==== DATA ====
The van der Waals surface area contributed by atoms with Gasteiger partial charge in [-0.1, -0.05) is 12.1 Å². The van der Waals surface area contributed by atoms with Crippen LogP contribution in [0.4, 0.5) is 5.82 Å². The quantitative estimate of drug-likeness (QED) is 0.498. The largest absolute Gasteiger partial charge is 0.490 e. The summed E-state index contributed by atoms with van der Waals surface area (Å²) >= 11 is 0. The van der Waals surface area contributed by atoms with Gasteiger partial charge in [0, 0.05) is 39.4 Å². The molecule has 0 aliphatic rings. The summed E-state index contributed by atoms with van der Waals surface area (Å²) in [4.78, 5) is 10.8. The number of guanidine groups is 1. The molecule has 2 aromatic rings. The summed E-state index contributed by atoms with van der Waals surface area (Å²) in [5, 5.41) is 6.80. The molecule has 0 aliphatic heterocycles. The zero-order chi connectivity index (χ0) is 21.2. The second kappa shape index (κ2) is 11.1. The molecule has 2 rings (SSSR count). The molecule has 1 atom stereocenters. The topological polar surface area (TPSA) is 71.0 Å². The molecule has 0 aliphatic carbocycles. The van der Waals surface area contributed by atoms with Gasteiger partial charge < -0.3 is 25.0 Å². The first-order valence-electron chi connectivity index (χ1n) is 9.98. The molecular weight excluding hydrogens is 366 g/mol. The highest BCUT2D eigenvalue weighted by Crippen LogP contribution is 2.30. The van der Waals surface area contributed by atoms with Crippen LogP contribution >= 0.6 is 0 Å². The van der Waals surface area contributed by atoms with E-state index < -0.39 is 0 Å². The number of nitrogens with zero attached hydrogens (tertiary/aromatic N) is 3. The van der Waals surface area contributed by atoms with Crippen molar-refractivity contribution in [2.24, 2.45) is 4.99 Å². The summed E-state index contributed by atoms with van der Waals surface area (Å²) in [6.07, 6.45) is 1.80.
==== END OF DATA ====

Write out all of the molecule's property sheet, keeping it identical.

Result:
The van der Waals surface area contributed by atoms with Gasteiger partial charge in [-0.1, -0.05) is 12.1 Å². The van der Waals surface area contributed by atoms with Crippen LogP contribution in [0.4, 0.5) is 5.82 Å². The quantitative estimate of drug-likeness (QED) is 0.498. The largest absolute Gasteiger partial charge is 0.490 e. The summed E-state index contributed by atoms with van der Waals surface area (Å²) >= 11 is 0. The van der Waals surface area contributed by atoms with Gasteiger partial charge in [0, 0.05) is 39.4 Å². The molecule has 0 aliphatic rings. The summed E-state index contributed by atoms with van der Waals surface area (Å²) in [4.78, 5) is 10.8. The number of guanidine groups is 1. The molecule has 2 aromatic rings. The summed E-state index contributed by atoms with van der Waals surface area (Å²) in [5, 5.41) is 6.80. The molecule has 0 aliphatic heterocycles. The zero-order chi connectivity index (χ0) is 21.2. The second kappa shape index (κ2) is 11.1. The molecule has 2 rings (SSSR count). The molecule has 1 atom stereocenters. The topological polar surface area (TPSA) is 71.0 Å². The molecule has 0 aliphatic carbocycles. The van der Waals surface area contributed by atoms with Gasteiger partial charge < -0.3 is 25.0 Å². The first-order valence-electron chi connectivity index (χ1n) is 9.98. The molecular weight excluding hydrogens is 366 g/mol. The highest BCUT2D eigenvalue weighted by Crippen LogP contribution is 2.30. The van der Waals surface area contributed by atoms with Crippen LogP contribution >= 0.6 is 0 Å². The van der Waals surface area contributed by atoms with E-state index < -0.39 is 0 Å². The number of nitrogens with zero attached hydrogens (tertiary/aromatic N) is 3. The van der Waals surface area contributed by atoms with Crippen molar-refractivity contribution in [2.24, 2.45) is 4.99 Å². The summed E-state index contributed by atoms with van der Waals surface area (Å²) in [6.07, 6.45) is 1.80.